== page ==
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The Road to Reality
Roger Penrose
0679454438
Feb 2005
Hardcover
·
 
Book Review
If Albert Einstein were alive, he would have a copy of The Road to Reality on his bookshelf. So would Isaac Newton. This may be the most complete mathematical explanation of the universe yet published, and Roger Penrose richly deserves the accolades he will receive for it. That said, let us be perfectly clear: this is not an easy book to read. The number of people in the world who can understand everything in it could probably take a taxi together to Penrose's next lecture. Still, math-friendly readers looking for a substantial and possibly even thrillingly difficult intellectual experience should pick up a copy (carefully--it's over a thousand pages long and weighs nearly 4 pounds) and start at the beginning, where Penrose sets out his purpose: to describe "the search for the underlying principles that govern the behavior...


Elegant Universe: Superstrings, Hidden Dimensions, and the Quest for the Ultimate Theory
Brian Greene
0375708111
February 2000
Paperback
·
 
Book Review
There is an ill-concealed skeleton in the closet of physics: "As they are currently formulated, general relativity and quantum mechanics cannot both be right." Each is exceedingly accurate in its field: general relativity explains the behavior of the universe at large scales, while quantum mechanics describes the behavior of subatomic particles. Yet the theories collide horribly under extreme conditions such as black holes or times close to the big bang. Brian Greene, a specialist in quantum field theory, believes that the two pillars of physics can be reconciled in superstring theory, a theory of everything.

Superstring theory has been called "a part of 21st-century physics that fell by chance into the 20th century." In other words, it isn't all worked out yet. Despite the uncertainties--"string theorists work to find...



A Brief History of Time: From the Big Bang to Black Holes
Stephen Hawking
0553380168
September 1998
Paperback
·
 
Book Review
Stephen Hawking, one of the most brilliant theoretical physicists in history, wrote the modern classic A Brief History of Time to help nonscientists understand the questions being asked by scientists today: Where did the universe come from? How and why did it begin? Will it come to an end, and if so, how? Hawking attempts to reveal these questions (and where we're looking for answers) using a minimum of technical jargon. Among the topics gracefully covered are gravity, black holes, the Big Bang, the nature of time, and physicists' search for a grand unifying theory. This is deep science; these concepts are so vast (or so tiny) as to cause vertigo while reading, and one can't help but marvel at Hawking's ability to synthesize this difficult subject for people not used to thinking about things like alternate dimensions. The...


The Universe in a Nutshell
Stephen Hawking
055380202X
Jan 2001
Hardcover
·
 
Book Review's Best of 2001
Stephen Hawking, science's first real rock star, may be the least-read bestselling author in history--it's no secret that many people who own A Brief History of Time have never finished it. Hawking's The Universe in a Nutshell aims to remedy the situation, with a plethora of friendly illustrations to help readers grok some of the most brain-bending ideas ever conceived.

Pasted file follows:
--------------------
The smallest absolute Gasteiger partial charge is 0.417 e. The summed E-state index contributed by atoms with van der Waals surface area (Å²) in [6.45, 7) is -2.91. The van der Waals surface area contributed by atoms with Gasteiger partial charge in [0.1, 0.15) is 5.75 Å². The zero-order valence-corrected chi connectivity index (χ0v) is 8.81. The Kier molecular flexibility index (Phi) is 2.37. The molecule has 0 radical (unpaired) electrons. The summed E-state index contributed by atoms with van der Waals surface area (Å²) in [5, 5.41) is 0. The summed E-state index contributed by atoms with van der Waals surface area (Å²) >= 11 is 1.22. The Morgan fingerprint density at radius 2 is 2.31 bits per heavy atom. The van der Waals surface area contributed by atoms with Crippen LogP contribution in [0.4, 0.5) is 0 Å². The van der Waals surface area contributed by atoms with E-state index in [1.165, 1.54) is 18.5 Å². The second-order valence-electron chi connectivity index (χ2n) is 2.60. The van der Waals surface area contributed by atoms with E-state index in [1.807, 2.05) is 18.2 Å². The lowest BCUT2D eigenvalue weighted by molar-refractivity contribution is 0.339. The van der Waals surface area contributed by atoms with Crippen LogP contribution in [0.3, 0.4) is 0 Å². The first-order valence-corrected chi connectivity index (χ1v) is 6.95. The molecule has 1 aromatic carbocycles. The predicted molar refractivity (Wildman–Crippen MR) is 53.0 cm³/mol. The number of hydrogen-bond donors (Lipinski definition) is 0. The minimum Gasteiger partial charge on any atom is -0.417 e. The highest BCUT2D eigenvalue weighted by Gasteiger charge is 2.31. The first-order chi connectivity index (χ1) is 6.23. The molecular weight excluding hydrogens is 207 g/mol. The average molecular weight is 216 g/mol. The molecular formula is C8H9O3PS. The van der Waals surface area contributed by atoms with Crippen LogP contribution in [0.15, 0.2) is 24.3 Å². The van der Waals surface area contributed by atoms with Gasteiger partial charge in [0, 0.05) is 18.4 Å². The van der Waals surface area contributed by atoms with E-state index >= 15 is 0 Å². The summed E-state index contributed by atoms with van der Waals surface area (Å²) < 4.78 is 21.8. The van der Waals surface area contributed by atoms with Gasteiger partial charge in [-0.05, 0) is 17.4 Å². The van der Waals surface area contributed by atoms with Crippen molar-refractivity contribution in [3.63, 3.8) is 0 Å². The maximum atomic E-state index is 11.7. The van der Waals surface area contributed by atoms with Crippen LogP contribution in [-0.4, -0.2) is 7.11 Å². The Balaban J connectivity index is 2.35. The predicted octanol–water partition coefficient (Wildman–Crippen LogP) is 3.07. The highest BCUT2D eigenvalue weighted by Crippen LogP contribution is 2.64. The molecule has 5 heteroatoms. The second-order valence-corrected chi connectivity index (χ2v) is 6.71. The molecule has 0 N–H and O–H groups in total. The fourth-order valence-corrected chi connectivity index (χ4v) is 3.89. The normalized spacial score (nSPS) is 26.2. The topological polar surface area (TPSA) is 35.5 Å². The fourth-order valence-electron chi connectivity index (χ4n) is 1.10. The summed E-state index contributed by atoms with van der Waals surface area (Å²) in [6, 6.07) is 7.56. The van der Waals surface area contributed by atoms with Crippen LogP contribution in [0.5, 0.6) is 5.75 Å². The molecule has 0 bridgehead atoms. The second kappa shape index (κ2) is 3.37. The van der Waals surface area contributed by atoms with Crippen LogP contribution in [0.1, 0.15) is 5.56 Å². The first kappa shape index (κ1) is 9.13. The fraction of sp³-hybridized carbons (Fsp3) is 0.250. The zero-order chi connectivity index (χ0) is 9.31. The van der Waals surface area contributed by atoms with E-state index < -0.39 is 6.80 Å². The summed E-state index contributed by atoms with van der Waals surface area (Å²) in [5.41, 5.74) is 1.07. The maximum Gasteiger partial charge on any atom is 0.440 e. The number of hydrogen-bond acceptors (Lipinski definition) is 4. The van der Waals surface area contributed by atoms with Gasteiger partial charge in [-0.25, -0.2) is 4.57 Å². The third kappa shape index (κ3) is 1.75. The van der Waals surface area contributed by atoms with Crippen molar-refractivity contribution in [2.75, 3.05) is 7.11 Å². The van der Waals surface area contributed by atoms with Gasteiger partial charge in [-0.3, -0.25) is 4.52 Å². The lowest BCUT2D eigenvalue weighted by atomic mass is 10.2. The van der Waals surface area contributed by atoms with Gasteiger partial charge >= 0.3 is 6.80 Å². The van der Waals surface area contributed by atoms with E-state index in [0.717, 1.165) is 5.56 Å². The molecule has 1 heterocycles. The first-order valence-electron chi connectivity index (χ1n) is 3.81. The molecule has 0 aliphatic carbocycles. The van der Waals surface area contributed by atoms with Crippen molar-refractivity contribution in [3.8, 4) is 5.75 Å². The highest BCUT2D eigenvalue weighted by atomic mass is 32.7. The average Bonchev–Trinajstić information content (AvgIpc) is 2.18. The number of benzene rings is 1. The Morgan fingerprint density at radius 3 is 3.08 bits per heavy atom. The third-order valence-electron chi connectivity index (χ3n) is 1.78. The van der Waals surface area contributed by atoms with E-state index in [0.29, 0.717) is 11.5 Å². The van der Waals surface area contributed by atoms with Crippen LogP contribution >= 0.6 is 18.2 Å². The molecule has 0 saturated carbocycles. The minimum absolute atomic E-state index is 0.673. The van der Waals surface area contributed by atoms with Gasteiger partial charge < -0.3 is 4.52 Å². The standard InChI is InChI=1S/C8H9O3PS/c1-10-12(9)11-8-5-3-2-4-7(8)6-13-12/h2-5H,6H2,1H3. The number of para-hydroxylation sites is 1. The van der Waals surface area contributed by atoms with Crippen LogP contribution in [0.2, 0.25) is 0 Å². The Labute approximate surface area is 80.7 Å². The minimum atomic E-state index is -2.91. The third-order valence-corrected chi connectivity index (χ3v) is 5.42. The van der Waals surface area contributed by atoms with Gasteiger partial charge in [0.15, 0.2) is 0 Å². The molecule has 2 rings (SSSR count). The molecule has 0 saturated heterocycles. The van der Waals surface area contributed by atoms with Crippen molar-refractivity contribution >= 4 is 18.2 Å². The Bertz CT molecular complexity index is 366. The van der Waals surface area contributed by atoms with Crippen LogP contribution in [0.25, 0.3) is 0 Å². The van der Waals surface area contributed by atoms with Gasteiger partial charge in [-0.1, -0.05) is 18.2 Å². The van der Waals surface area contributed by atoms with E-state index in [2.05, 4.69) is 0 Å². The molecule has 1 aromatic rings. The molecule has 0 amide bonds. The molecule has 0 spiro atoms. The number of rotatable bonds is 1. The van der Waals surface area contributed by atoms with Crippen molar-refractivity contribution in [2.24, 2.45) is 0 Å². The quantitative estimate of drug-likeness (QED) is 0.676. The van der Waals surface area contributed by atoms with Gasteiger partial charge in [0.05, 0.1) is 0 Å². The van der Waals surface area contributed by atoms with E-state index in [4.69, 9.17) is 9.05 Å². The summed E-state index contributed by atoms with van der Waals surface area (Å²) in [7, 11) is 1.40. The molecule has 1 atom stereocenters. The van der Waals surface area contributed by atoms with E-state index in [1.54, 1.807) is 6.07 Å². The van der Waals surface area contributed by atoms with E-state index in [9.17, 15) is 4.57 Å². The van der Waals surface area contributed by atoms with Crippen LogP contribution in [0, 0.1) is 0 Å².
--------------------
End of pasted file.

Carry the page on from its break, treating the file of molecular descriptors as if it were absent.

Does it succeed? Yes and no. While Hawking offers genuinely accessible context for such complexities as string theory and the nature of time, it's when he must translate equations to sentences that the limits of language get in the way. But Hawking has simplified the origin of the universe, the nature of space and time, and what holds it all together to an unprecedented degree, inviting nonscientists to share his obvious awe and love of the...



The Illustrated a Brief History of Time
Stephen Hawking
0553103741
Oct 1996
(Hardcover) - Revised Ed.
·
 
Book Review
Stephen Hawking, one of the most brilliant theoretical physicists in history, wrote the modern classic A Brief History of Time to help nonscientists understand the questions being asked by scientists today: Where did the universe come from? How and why did it begin? Will it come to an end, and if so, how? Hawking attempts to reveal these questions (and where we're looking for answers) using a minimum of technical jargon. Among the topics gracefully covered are gravity, black holes, the Big Bang, the nature of time, and physicists' search for a grand unifying theory. This is deep science; these concepts are so vast (or so tiny) as to cause vertigo while reading, and one can't help but marvel at Hawking's ability to synthesize this difficult subject for people not used to thinking about things like alternate dimensions. The...


Universe
Robert Dinwiddie, et al
0756613647
October 3, 2005
Hardcover
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From Booklist
*Starred Review* Notable for its outstanding color illustrations, this work was written by a team of astronomers and science writers in language accessible to high-school students and the general reader. The topically arranged entries range in length from a short paragraph to several pages. This book should be of interest to anyone who appreciates the wonders of the universe and would enjoy a beautifully illustrated guided tour by experts.The volume is divided into three sections. The first, called "Introduction," presents an overview of basic concepts, organized under the broad topics "What Is the Universe?" "The Beginning and End of the Universe," "The View from Earth," and "Exploring Space." The next section, "Guide to the Universe," focuses on the features of the solar system, the Milky Way, and the regions beyond....


Reflections from Earth Orbit
Winston E. Scott
1894959221
July 2005
Paperback
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Book Description
It is a book about life as told through the memories, or reflections, of the author navy Captain Winston Scott. These reflections were prompted by events that occurred during two space shuttle missions as a NASA astronaut aboard the space shuttles Endeavour and Columbia.

About the Author
Captain Winston E. Scott is a former NASA astronaut and a public speaker who routinely discusses his space experiences to audiences around the United States. He lives in Melbourne, Florida.